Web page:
"If you punish somebody when you don’t have the facts and it turns out they weren’t deserving, then that’s unjust," Dickey said. "Therefore, if you don’t know, then some of us are inclined to err on the side of letting them participate until we know what actually happened."

If students violate UWS 17 or 18, the dean of students’ office conducts its investigation and decides what, if any, sanctions are handed down.

Helmkamp said the punishments include reprimand, denial of specific privileges, disciplinary probation, suspension or expulsion.

Included in the privilege denial is also the removal from the athletic teams, or any other student organization on campus.

"They are privileges rather than rights," Helmkamp said. "It’s important to hold students to high standards. We should expect it from students — our community demands it."

Under pressure

As ambassadors and visual symbols of the school, Chancellor John Wiley said athletes are justifiably held to a higher standard by the school and the community.

"They’re so visible and the consequences of this behavior are so serious," Wiley said in an interview with The Badger Herald. "There’s no inherent right to be a student athlete, so if you have the privilege of being on the team, it’s appropriate for us to set expectations on and off the field and have sanctions when those behaviors aren’t satisfactory."

Dickey also acknowledged an added pressure from the public eye for athletes, compared to weekly crimes committed by the average UW student.

With high-profile teams being nationally recognized, Dickey said it is a constant challenge to protect students from undue criticism from media and the community.

"People don’t realize these are young people who can be badly damaged and hurt by all the publicity," Dickey said. "It’s true that the high-profile teams tend to get more publicity, but I think we try to walk a line in which we’re at least responsive to public interest in knowing, but holding paramount the privacy of kids."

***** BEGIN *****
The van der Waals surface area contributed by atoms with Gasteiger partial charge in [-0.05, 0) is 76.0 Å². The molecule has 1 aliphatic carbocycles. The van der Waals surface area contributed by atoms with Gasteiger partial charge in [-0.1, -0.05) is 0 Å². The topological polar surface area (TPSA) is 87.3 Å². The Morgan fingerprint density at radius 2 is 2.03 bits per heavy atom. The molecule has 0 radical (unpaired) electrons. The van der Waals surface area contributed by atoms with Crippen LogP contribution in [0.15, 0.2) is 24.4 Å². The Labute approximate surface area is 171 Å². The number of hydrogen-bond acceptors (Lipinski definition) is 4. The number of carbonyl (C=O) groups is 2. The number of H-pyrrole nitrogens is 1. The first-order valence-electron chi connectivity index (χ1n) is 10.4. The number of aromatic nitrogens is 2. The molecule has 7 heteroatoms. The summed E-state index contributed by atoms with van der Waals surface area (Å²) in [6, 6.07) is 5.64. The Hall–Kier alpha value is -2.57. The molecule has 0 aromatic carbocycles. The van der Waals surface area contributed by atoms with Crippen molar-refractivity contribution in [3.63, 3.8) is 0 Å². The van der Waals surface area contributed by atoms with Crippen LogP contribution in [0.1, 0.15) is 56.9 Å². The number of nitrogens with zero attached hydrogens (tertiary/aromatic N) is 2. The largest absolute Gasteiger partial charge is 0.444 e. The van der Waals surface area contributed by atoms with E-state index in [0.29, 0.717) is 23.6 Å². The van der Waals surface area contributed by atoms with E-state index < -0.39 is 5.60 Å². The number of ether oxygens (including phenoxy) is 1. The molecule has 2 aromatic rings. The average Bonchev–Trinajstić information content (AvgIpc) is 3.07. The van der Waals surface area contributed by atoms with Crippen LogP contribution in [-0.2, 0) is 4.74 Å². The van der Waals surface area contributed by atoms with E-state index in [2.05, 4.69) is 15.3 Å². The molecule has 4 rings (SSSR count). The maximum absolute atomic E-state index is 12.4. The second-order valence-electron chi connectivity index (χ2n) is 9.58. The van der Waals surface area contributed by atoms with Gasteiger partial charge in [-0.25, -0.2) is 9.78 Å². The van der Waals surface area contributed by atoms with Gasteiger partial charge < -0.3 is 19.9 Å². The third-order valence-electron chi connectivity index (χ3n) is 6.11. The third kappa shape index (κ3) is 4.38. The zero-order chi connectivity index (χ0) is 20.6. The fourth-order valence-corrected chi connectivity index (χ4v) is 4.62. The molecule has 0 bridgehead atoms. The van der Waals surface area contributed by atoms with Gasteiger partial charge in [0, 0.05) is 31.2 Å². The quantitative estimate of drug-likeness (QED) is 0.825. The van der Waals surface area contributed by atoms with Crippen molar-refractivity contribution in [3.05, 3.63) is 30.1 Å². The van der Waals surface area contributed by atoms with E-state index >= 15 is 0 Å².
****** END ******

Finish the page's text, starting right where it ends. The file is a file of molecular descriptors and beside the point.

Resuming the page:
Helmkamp said he personally believes scrutiny of college athletes has grown out of control, and that ESPN is "the worst thing that’s happened in the last 25 years."

"ESPN has taken something that, at best, should be a pastime, and made it a 24-hour event," Helmkamp said. "These are students, they are students that make errors in judgment, and to have these errors vocalized is way overboard."

Although athletics provide a valuable addition to the college experience, Helmkamp said it is out of balance nationwide — in part due to the monumental and growing amount of money involved.

UW linebacker DeAndre Levy said when players step onto campus they’re under a bigger microscope and are aware that if they get into trouble the coaches and university will come down on them.

"Guys have to stay out of trouble. We have too much to lose, you have to keep it in the back of your head," Levy said. "I think a lot of guys realize what they have in front of them and try to stay out of trouble — a lot of guys realize the importance of them being on the field."